Could you tell me a bit about your professional life? I understand that you work in architectural conservation in addition to being an artist.
JC: For the past six years, I have worked in architectural conservation and preservation. I work independently and for a company called Johnson & Griffiths. For the past few years we have had contracts to restore several buildings of the PA Capital. We have worked on projects such as 1616 Walnut St. Philadelphia, Old Main in State College, PA State library and Forum Murals, and Rittenhouse Plaza among others. If I am not up on a scaffold I can also be found in the studio conserving paintings, objects and clock dials. I most recently conserved twenty-six Rolls Royce paintings by Melbourne Brindle for the Rolls Royce Foundation. Growing up I had always been interested in the history of spaces and archaeology, so I feel very fortunate to have my job and get to live out my childhood dream.
How does your architectural conservation work inform your artistic installations?
JC: My job has been to examine time in objects, suspend them in their present state or remove the effects of time. It allows me to question what we value, want to hold onto for the future and are willing to let go. By translating these historical references into contemporary porcelain objects, a new layer of questions can be asked. I think it creates a practice of investigation and connection to the spaces and hidden structures around me. I am always walking into a space and considering the time frame and the hands that made it as well as its materials and how they resonate with the spirit of past people and events. There is great reward in looking up when walking around Philadelphia because that is where a lot of unique decorative elements are that can often be overlooked. I enjoy finding the faux finishes in a space, whether it be a plaster cornice wood-grained to look like walnut or a canvas panel wall painted to look like Italian marble. Sometimes I feel like a detective at work since part of my job is to perform microscopy of paint chips taken from a site and examine the layers of finishes and materials and then try to place them in their historical context. This practice influences the way I make my art and the desire to explore and locate oneself in time and place. History can be a layered sensory experience full of questions such as how to get from here to there, and art can often be a marker of that.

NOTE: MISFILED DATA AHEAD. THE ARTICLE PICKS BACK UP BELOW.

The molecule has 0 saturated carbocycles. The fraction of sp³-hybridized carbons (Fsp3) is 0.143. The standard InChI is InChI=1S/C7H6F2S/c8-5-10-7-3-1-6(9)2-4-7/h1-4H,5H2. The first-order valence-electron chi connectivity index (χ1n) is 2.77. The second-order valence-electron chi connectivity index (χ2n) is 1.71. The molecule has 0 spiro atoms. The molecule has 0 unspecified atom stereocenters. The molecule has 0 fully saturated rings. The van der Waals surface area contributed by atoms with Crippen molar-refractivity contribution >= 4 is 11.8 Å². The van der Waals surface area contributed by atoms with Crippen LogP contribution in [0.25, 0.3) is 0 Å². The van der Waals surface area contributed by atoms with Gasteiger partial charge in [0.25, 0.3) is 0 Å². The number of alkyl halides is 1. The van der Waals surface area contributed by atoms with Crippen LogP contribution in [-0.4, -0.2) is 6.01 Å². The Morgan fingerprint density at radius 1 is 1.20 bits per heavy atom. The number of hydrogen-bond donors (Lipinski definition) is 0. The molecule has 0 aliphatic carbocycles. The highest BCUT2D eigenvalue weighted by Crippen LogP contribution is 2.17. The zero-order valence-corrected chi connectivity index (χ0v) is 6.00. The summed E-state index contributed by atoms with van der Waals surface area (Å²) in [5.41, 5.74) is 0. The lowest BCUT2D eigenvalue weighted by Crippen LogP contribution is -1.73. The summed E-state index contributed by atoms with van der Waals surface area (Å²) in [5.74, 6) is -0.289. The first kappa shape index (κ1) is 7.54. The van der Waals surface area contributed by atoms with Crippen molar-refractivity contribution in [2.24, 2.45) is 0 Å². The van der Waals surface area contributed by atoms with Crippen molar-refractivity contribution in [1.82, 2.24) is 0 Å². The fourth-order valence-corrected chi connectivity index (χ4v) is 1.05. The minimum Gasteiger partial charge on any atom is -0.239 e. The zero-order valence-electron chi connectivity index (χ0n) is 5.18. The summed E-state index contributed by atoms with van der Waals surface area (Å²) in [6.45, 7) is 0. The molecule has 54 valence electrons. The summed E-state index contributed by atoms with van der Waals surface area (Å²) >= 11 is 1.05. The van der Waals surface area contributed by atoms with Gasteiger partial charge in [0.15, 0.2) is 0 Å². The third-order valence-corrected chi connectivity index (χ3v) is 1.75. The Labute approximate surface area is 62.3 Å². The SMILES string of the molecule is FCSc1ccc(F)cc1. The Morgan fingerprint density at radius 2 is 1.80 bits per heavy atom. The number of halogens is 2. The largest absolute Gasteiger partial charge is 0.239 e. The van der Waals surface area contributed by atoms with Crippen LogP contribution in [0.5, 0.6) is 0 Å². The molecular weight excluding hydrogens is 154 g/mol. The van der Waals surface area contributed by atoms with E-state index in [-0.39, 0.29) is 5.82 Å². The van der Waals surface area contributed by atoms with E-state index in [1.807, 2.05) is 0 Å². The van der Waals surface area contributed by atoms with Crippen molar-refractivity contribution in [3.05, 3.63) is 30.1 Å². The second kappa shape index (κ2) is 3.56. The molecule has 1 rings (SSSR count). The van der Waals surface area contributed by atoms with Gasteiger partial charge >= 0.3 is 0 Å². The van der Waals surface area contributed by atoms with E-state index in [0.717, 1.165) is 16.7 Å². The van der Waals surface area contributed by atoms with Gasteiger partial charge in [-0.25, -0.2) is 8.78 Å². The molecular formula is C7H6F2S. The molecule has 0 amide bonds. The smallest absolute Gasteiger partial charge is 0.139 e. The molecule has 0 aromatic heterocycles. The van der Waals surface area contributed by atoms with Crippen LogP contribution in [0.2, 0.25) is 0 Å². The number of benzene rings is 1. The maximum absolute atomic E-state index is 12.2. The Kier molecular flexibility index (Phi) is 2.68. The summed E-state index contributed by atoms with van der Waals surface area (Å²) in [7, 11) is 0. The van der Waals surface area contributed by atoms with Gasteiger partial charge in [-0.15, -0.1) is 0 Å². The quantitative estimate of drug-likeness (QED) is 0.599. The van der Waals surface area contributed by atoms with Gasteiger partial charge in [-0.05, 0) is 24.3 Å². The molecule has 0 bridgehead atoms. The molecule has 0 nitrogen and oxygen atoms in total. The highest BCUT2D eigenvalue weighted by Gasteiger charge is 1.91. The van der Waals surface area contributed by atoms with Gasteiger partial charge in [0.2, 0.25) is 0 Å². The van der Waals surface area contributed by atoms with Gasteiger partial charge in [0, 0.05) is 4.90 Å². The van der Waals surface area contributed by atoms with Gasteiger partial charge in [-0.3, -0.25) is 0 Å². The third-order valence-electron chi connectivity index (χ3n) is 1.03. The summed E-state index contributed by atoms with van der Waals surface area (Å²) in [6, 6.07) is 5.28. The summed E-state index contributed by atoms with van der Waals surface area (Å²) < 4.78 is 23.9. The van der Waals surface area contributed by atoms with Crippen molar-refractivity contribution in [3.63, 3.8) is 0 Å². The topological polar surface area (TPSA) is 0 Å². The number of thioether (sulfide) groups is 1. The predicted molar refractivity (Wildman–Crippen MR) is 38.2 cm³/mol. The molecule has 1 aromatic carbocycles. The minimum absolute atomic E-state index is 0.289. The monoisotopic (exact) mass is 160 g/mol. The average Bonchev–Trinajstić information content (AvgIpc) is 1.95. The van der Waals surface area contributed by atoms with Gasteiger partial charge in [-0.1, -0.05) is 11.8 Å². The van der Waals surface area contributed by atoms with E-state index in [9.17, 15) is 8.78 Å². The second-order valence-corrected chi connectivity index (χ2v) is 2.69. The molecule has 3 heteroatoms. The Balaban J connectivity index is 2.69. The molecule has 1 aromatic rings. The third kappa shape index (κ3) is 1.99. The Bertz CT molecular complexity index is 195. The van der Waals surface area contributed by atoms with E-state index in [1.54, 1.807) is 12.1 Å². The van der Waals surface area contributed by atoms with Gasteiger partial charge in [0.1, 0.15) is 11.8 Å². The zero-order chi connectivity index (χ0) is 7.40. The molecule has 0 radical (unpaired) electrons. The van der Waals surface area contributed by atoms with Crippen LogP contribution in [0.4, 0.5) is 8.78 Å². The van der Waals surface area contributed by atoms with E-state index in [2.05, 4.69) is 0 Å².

Can you tell me about working in clay, and why you often use clay as your medium?
JC: I use clay as my medium because it offers me the chance to learn each time I make something. It is a material that I have been connected to since I was a child, making mud pies and finding ribbons of clay in the dry New Mexico soil and trying to make bowls. My choice to use porcelain embodies time and change, as the material itself goes through different thresholds of form, color, and temperature. Porcelain has a “memory,” and while it goes through various stages of form and temperature, it retains evidence of previous actions in its particles. I keep my fingerprints visible and allow the clay to reveal the imperfect human nature of the work as it warps, cracks, and changes. I choose to work in porcelain because of its cultural context as a material often reserved for fine dining or figurines.
How did you choose the space within the Mansion to create your site-responsive piece?